Soren Kjeldsen's swing is one of the most unusual for a modern-day tour pro. There is no rigidity in his hands and arms, no emphasis on the big muscles or a huge shoulder turn to generate more power. Instead, the Danish pro's wrists cock early, his left arm bends and his hands never rise above his head as he takes the club to the top of the backswing.It might look unusual, but it works. The four-time winner on the European Tour finished T-7 at this year's Masters, T-9 at the British Open, had four other top-10 finishes; and he won the Irish Open in 2015.He has been working with Scottish-born instructor Colin Smith since 1992, and although Smith has helped maintain Kjeldsen's special technique, it was always the teacher's goal to make his player self-sufficient. "I come from the Jack Grout/Jack Nicklaus philosophy that you need to understand your swing so you can fix it yourself," Smith says. "Soren's soft arms and hands and very full release make it easier to swing the club freely under pressure. That's why it's the type of swing average golfers should emulate."
RELAXED AND READY
Soren sets up with his head and hands behind the ball, his right shoulder well below his left. This promotes an upward strike with the driver. "Note the angle of the stripes on his shirt," says his teacher, Colin Smith. Also important: Soren is relaxed. "His hands and arms are soft, and his left arm is not extended."HINGING EARLY
Taking the club back, he exhibits an early wrist cock while his lower body remains stable. "This shows that you don't have to be like Rory McIlroy, rigid at address and going back," Smith says. "The average golfer, who can't practice a lot, should keep the hands and arms soft and supple to avoid a tense swing."STABLE TURN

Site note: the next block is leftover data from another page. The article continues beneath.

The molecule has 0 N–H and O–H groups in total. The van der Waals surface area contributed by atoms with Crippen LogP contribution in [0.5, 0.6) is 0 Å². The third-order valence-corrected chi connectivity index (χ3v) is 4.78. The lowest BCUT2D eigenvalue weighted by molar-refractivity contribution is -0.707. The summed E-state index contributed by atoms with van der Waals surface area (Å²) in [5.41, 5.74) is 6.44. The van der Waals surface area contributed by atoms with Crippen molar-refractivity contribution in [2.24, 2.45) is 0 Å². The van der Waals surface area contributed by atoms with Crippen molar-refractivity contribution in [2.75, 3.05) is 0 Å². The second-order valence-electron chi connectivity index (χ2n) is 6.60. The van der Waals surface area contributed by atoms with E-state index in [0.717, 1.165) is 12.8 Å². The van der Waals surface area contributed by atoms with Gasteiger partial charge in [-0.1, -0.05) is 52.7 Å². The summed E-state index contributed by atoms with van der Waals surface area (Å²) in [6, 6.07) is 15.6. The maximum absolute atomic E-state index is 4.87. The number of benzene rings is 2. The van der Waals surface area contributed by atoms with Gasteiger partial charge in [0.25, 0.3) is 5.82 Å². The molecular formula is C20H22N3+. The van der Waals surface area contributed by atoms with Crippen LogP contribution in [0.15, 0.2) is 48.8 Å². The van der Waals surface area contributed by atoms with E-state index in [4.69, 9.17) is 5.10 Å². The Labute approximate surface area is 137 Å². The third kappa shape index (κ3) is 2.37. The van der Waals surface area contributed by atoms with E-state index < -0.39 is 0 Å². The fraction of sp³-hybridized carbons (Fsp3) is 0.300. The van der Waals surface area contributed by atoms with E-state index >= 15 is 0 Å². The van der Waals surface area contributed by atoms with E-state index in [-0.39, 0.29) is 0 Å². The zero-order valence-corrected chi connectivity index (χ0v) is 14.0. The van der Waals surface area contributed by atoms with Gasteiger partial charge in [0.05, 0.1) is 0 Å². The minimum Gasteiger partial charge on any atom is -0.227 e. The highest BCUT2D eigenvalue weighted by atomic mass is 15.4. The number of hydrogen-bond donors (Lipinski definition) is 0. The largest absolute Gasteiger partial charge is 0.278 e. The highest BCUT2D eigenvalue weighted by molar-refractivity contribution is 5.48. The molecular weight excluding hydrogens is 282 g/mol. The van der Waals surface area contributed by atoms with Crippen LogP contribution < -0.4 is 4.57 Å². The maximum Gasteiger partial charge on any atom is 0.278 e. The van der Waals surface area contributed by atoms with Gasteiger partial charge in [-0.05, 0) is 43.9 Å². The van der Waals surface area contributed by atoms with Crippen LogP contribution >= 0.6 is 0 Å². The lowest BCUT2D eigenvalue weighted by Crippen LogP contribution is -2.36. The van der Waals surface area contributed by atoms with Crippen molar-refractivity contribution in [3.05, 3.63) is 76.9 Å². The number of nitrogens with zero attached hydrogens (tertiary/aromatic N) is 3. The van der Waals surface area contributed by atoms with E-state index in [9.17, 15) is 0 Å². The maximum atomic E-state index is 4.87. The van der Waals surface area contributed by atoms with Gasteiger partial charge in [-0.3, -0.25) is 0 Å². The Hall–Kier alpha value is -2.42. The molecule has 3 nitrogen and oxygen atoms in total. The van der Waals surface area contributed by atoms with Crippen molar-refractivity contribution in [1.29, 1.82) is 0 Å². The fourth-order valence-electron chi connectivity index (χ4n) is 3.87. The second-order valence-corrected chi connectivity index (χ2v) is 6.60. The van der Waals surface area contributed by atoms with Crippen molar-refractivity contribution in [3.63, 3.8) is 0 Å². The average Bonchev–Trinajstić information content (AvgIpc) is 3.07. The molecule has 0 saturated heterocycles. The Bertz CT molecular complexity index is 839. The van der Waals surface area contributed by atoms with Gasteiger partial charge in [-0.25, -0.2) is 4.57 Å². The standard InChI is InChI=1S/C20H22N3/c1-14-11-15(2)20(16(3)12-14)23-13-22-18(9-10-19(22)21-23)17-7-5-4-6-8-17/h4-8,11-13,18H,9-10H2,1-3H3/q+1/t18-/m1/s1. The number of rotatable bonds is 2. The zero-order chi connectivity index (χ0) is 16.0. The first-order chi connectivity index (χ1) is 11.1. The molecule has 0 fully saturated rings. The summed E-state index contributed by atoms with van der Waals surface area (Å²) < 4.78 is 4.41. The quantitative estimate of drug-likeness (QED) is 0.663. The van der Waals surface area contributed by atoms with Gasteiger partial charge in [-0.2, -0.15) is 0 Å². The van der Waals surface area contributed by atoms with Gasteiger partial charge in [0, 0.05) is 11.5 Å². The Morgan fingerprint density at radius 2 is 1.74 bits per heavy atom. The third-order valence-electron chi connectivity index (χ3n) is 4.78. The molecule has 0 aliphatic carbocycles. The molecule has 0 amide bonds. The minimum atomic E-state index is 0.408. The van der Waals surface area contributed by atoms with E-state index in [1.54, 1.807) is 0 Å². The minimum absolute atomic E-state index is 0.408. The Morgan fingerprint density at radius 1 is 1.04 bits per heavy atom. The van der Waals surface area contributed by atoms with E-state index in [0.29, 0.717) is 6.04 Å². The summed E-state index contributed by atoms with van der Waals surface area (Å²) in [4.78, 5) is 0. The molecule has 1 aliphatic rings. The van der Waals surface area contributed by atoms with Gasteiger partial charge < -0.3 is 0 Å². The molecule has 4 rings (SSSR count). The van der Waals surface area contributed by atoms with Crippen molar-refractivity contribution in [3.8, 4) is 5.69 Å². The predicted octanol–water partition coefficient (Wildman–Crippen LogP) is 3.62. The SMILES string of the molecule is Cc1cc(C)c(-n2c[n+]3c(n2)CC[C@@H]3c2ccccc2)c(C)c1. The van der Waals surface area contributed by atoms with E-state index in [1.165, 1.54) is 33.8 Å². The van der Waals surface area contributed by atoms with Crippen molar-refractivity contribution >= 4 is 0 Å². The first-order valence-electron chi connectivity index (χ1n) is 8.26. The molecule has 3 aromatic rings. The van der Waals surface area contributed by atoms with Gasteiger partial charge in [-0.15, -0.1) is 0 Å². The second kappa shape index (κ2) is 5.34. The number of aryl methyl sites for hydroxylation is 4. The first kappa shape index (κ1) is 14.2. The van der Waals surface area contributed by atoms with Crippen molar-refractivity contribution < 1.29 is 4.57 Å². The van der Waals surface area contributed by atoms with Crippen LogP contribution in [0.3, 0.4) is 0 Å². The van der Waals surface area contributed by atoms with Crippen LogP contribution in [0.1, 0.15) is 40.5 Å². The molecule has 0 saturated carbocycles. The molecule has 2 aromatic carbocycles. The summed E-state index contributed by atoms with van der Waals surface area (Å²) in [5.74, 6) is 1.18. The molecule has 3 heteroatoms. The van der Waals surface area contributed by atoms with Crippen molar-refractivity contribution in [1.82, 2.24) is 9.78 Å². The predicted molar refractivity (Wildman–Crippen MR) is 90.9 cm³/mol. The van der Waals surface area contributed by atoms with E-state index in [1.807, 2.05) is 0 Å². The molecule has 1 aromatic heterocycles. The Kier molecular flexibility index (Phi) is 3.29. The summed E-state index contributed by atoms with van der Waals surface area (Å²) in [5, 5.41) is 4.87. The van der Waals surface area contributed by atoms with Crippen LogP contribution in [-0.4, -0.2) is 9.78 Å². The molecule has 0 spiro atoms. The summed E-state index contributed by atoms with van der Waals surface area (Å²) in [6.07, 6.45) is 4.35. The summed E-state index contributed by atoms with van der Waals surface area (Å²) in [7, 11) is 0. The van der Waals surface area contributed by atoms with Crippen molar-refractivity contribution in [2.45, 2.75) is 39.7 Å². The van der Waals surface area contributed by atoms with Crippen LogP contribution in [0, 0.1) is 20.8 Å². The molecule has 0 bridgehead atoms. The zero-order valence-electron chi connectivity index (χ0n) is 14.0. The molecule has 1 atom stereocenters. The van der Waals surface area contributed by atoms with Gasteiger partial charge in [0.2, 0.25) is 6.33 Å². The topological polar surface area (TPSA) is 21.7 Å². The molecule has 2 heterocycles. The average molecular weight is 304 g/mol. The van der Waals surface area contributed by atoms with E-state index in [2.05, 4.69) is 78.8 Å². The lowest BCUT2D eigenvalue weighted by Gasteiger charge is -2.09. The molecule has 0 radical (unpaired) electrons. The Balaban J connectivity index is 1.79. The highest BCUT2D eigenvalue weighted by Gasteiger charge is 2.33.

He creates a "double-lever action," by cocking his wrists and then folding the left arm, Smith says. Those are two power generators. And he does it without sliding or swaying. That helps ensure a center-face strike. "If you drew a line from the center of his chest to the ground, it's the same as it was at address," Smith says.
Starting down, he unleashes the club with tremendous speed by letting the two levers—the left wrist and arm—straighten. His lower body initiates the downswing but isn't wildly overactive. "Soren's knees don't move together," Smith says. "Like Sam Snead, his right foot stays down as his left knee moves at the target."ACTIVE HANDS
As he strikes the ball, "Soren has a little more hand and arm rotation than the average tour player, resulting in a controlled draw," Smith says. Past impact, note how the right hand rolls over the left. "This kind of release is recommended for the average golfer," Smith says. "Especially if you tend to slice the ball."STATUESQUE FINISH
His steady head position is a result of swinging with great balance. "He just pivots around his center," Smith says, noting amateurs can copy this by practicing with their feet closer together. He ends with his weight on the outside of the left foot and right toe. "It looks like he can stand like that for years," Smith says.